Alternative payments drive faster growth for merchants
As second-hand luxury goods retailer Vestiaire Collective expands into new markets in Asia and grows its existing ones, Head of Payments Pedro Bennasar said it is using alternative payments to expand faster and provide greater value to its customers.
Alternative Payments Enable Faster Growth
Alternative payments are becoming more and more popular, Bennasar said, with various solutions across the world. They provide customers with the flexibility and purchasing power to acquire what they are after. For Vestiaire, they also make second-hand luxury goods more available to everybody by giving them the capability to buy items such as Louis Vuitton bags. “Our goal is to implement a second-hand DNA,” Bennasar said, as “you don’t need new clothes all the time. Second-hand clothes are good.”
There are a vast number of alternative payments methods today, Bennasar explained, and they are especially popular with the younger generation. Whereas cards are used specifically for payments, consumers in Asia have integrated alternative payments into their day-to-day experience. Asian customers are technology-advanced and use their mobile phone constantly, so Vestiaire has needed to adapt and become part of the mobile ecosystem. “It’s better to have alternative payments bringing value that cards don’t bring.”
“The important thing is not having tons of alternative payment methods. You need to pick the ones that make the most sense. If you have checkout with five or six methods, you confuse the customer. It becomes counterproductive.” It is preferable, he said, to choose a small number of preferred payment channels.
When Vestiaire launched in South Korea, for example, it did not want to offer just basic options such as cards and PayPal. Instead, it started with Naver. Naver is Koreans’ “day-to-day life,” and they use it for almost anything, Bennasar explained, so it also adds value to Vestiaire’s proposition.
“It makes sense to start with the payments that add value. In Europe, we start with cards and maybe PayPal. Cards are the main driver. In Asia, as we expand to new markets, we will definitely jump in with alternative payment methods. They are valuable.”
While mobile wallets have been the primary alternative payment method in Asia so far, Bennasar said Vestiaire is testing buy-now-pay-later (BNPL) as a white label solution to see how acceptance is in specific markets. “We’ve seen good traction that could lead us to implement local BNPL.”
While data is essential for effective payments, Bennasar said the availability of data depends on the alternative payment provider’s methods. While some offer a vast number of data points, others are very restrictive and provide far less data than traditional cards. BNPL providers are even more restrictive and tend not to share information, so Vestiaire has to rely on the provider for information to analyse payment acceptance. With cards, he said,
“you know why they failed and you can route the user to the right method. You don’t have as much data with alternative payments. If you don’t know why it failed, you need alternatives to analyse and resolve the issue. As a merchant, the more information you get, the better the experience.”
An advantage of alternative payments is that they are more secure than traditional methods and risks tend to be lower. The latest generation is even more secure, though he cautioned that merchants still need to be careful. And although some alternative payments companies have vendor protection programmes, merchants need to manage them carefully because they do not always favour of merchants.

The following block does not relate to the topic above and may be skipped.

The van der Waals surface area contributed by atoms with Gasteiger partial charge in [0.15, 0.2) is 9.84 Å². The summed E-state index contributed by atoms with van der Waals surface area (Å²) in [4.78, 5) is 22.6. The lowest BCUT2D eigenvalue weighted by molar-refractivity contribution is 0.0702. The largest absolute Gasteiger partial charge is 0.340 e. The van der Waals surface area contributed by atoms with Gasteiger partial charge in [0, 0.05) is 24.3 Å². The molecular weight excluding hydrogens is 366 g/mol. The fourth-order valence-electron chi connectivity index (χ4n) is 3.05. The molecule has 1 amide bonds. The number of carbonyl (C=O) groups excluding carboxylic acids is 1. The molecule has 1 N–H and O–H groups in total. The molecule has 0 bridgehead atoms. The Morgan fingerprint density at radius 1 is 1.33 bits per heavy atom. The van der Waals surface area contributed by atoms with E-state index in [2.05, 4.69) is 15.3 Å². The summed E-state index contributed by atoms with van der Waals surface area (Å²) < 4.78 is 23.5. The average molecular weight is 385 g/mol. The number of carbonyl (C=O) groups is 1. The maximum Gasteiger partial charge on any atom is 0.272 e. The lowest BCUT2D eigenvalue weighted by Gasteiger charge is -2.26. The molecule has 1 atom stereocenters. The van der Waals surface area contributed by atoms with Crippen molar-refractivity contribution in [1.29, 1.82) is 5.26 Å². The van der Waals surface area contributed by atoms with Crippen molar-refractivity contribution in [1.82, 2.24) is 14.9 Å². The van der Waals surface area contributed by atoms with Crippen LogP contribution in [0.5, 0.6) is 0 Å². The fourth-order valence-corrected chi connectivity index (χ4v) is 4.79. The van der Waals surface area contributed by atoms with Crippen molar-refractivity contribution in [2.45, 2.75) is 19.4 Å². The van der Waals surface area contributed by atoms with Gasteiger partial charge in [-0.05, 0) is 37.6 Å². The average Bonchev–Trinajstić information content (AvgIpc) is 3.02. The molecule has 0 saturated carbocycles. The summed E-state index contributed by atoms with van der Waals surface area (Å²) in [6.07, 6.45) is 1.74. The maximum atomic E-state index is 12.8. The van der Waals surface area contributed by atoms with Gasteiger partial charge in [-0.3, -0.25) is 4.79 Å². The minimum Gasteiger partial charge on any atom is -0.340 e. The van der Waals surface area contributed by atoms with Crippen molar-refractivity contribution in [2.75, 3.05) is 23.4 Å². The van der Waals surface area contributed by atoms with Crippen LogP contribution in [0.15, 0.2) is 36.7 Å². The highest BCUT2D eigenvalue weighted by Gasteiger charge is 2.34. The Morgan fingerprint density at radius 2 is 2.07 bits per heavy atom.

The next hot topic is open banking, Bennasar said. The UK is expanding, as is the rest of Europe and countries outside of Europe. “We are talking to partners. This will give us the extra edge, not having any limitations for people who don’t have credit or debit cards. They are way cheaper and fully secure. You should not have any fraud. We do see open banking coming next.”
An added advantage of open banking, he said, goes beyond wire transfers.
“It’s also opening up into gathering any sort of information from the end user. If the end user allows, you can get their financial information. We can use that from a marketing view to have a targeted campaign, as we know their purchase behaviour.”
He expects a different scenario in three or four years, with the right pieces of information enabling more personalised campaigns.
Asia is different than other regions, he said, as wallets have so much power and are going to keep on growing. European players such as Klarna are trying to replicate the behaviour of Alipay to become consumers’ day-to-day platform for chat and purchases, and some players are trying to replicate Naver or Grab. “That’s coming next.”
In the United States, the new requirement for affiliate networks to offer two options rather than just cards such as Mastercard and Visa will be a “big change.”
The BNPL “fever” is not yet over, though, so “we might see cooler stuff, companies reinventing themselves and being more aggressive to end users.”
The “cool thing,” Bennasar said, is that new partners and providers are coming up with these new concepts. As people’s preferences are evolving, technology is also evolving and is ahead of the curve, with new methods that enable merchants that use it well to gain a first mover advantage.
Author: Richard Hartung, Research Director, Singapore, Payments Consulting Network
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Pedro Bennasar is one of speakers of Alternative Payments Channel panel for MRC Singapore 2022. The panel will cover the role of alternative payments as a revenue driver in Asia Pacific, along with key innovations that enable merchants to accept payments amid evolving customer expectations.
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